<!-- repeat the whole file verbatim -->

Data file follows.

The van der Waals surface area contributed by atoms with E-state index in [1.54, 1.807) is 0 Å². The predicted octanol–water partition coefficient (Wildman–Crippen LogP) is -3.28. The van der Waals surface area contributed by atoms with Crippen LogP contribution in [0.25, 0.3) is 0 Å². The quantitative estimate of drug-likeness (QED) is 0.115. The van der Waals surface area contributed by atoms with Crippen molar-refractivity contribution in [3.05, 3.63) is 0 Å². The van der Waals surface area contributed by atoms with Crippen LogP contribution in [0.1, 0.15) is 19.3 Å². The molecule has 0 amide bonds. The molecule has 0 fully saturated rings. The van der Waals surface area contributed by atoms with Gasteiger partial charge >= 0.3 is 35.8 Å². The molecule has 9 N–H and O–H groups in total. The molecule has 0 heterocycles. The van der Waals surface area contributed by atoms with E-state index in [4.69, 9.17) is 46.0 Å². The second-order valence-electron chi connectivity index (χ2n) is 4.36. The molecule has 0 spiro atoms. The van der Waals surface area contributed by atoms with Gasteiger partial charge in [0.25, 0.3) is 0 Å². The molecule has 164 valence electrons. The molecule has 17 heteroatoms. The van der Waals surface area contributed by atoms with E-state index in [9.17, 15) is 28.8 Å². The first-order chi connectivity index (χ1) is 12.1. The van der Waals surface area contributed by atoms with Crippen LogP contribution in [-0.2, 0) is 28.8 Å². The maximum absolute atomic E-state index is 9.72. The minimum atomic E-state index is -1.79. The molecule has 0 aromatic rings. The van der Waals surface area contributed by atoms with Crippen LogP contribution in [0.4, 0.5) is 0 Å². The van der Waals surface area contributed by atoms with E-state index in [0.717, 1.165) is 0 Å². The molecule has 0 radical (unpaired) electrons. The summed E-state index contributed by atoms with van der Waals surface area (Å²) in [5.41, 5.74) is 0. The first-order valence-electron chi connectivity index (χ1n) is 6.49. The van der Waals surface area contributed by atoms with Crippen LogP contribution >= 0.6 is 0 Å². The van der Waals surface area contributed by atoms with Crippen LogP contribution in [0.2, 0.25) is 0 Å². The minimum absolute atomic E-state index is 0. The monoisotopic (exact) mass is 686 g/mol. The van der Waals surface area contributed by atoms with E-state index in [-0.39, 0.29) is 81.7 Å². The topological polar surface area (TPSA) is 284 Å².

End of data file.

The van der Waals surface area contributed by atoms with E-state index in [1.54, 1.807) is 0 Å². The predicted octanol–water partition coefficient (Wildman–Crippen LogP) is -3.28. The van der Waals surface area contributed by atoms with Crippen LogP contribution in [0.25, 0.3) is 0 Å². The quantitative estimate of drug-likeness (QED) is 0.115. The van der Waals surface area contributed by atoms with Crippen molar-refractivity contribution in [3.05, 3.63) is 0 Å². The van der Waals surface area contributed by atoms with Crippen LogP contribution in [0.1, 0.15) is 19.3 Å². The molecule has 0 amide bonds. The molecule has 0 fully saturated rings. The van der Waals surface area contributed by atoms with Gasteiger partial charge >= 0.3 is 35.8 Å². The molecule has 9 N–H and O–H groups in total. The molecule has 0 heterocycles. The van der Waals surface area contributed by atoms with E-state index in [4.69, 9.17) is 46.0 Å². The second-order valence-electron chi connectivity index (χ2n) is 4.36. The molecule has 0 spiro atoms. The van der Waals surface area contributed by atoms with Gasteiger partial charge in [0.25, 0.3) is 0 Å². The molecule has 164 valence electrons. The molecule has 17 heteroatoms. The van der Waals surface area contributed by atoms with E-state index in [9.17, 15) is 28.8 Å². The first-order chi connectivity index (χ1) is 12.1. The van der Waals surface area contributed by atoms with Crippen LogP contribution in [-0.2, 0) is 28.8 Å². The maximum absolute atomic E-state index is 9.72. The minimum atomic E-state index is -1.79. The molecule has 0 aromatic rings. The van der Waals surface area contributed by atoms with Crippen LogP contribution in [0.4, 0.5) is 0 Å². The van der Waals surface area contributed by atoms with E-state index in [0.717, 1.165) is 0 Å². The molecule has 0 radical (unpaired) electrons. The summed E-state index contributed by atoms with van der Waals surface area (Å²) in [5.41, 5.74) is 0. The first-order valence-electron chi connectivity index (χ1n) is 6.49. The van der Waals surface area contributed by atoms with Crippen LogP contribution >= 0.6 is 0 Å². The van der Waals surface area contributed by atoms with Crippen LogP contribution in [0.2, 0.25) is 0 Å². The minimum absolute atomic E-state index is 0. The monoisotopic (exact) mass is 686 g/mol. The van der Waals surface area contributed by atoms with E-state index in [-0.39, 0.29) is 81.7 Å². The topological polar surface area (TPSA) is 284 Å².